educational portfolio while a student at Cheyney University. This includes experiences in West Africa and in England, publication in a scholarly journal, and participation in the Maryland Leadership Institute at the University of Maryland where she studied
graduate-level coursework in public policy. Brittany’s academic credentials stand out, as she maintained a 4.0 cumulative grade
point average at Cheyney University, earning her the highest distinction of valedictorian of her graduating class. Additionally,
upon her graduation, Brittany was named a recipient of an award from the Pennsylvania State System of Higher Education, recognizing her as one of the top two graduates within the entire State System. As a result of her consistently strong academic performance, Brittany was the recipient of several academic-based scholarships and awards. Amongst her many accomplishments, she
was the first Cheyney University student to receive the U.S. State Department’s Benjamin A. Gilman International Scholarship to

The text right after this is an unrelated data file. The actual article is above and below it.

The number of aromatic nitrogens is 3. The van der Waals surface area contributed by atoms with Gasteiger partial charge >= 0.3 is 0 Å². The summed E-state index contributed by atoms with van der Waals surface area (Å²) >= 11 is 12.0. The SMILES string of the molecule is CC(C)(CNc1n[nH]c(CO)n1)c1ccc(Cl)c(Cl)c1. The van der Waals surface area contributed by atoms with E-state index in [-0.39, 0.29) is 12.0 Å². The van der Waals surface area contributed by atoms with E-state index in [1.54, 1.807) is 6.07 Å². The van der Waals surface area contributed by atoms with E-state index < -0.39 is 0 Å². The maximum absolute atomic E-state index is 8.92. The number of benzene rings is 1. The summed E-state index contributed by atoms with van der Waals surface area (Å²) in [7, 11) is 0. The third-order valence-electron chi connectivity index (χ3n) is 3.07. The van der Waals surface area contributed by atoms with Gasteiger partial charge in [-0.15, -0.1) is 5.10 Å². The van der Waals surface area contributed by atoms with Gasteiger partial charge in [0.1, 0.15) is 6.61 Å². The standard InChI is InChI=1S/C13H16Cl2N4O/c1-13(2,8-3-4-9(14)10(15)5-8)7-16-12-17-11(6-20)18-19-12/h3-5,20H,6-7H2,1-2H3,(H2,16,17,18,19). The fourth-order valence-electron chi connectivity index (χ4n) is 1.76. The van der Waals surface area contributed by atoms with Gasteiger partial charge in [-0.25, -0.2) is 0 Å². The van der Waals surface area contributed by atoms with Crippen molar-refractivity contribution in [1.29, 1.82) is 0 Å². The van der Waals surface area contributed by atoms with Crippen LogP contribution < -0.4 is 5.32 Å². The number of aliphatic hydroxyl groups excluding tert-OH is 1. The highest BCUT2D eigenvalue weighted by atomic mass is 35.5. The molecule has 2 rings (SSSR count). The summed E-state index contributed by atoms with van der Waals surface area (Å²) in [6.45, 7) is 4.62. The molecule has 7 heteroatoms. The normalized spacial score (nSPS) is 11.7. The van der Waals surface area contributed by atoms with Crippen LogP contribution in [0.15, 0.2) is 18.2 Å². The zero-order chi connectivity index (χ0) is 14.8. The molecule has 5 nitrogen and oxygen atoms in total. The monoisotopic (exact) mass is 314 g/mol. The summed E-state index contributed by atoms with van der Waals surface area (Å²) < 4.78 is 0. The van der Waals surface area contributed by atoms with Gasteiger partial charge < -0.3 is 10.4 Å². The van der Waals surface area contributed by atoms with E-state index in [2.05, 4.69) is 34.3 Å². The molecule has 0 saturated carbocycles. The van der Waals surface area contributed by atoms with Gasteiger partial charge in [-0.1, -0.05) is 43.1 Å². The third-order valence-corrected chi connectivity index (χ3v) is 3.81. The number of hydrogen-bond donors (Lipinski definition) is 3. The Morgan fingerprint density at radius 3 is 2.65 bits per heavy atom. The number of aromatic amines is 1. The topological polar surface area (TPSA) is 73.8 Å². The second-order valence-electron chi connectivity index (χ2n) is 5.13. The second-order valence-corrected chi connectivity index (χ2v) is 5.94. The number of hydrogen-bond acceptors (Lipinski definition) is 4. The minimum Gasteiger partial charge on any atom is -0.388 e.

study abroad at Cambridge University. She took on many leadership roles while an undergraduate student, including serving as
the President of the Senior Class, President of the Keystone Honors Society Council, and President of the Pre-Law Society.
Brittany has achieved a well-rounded foundation for her career. Her direct cultural and international experiences have inspired her
to dedicate herself to women’s development
in the African and Caribbean regions. Her professional work with HSBC (financial services)
and her studies through Institute for International Public Policy (IIPP) have equipped her
with a financial and policy background. While
balancing academics, and professional experiences, Brittany remains well-grounded by her
engagement in community service: She is a
member of the board of directors for the Morton Educational Center (MEC), a Philadelphia
Urban League Young Professional, and a part
of HSBC’s YourMoneyCounts.com, serving as
a certified financial literacy trainer.
Brittany Fox’s accomplishments as an honors
student at Cheyney University has provided her
with a strong foundation as she continues to
grow in her professional career.
The Keystone Honors Academy at Cheyney University
offers scholarship opportunities to high-achieving
students.
To learn more about this successful
14
program, contact the Keystone Honors Academy
at 610-399-2386, or visit www.cheyney.edu.
Travonya Kenly (Sophmore)
studying a medieval castle.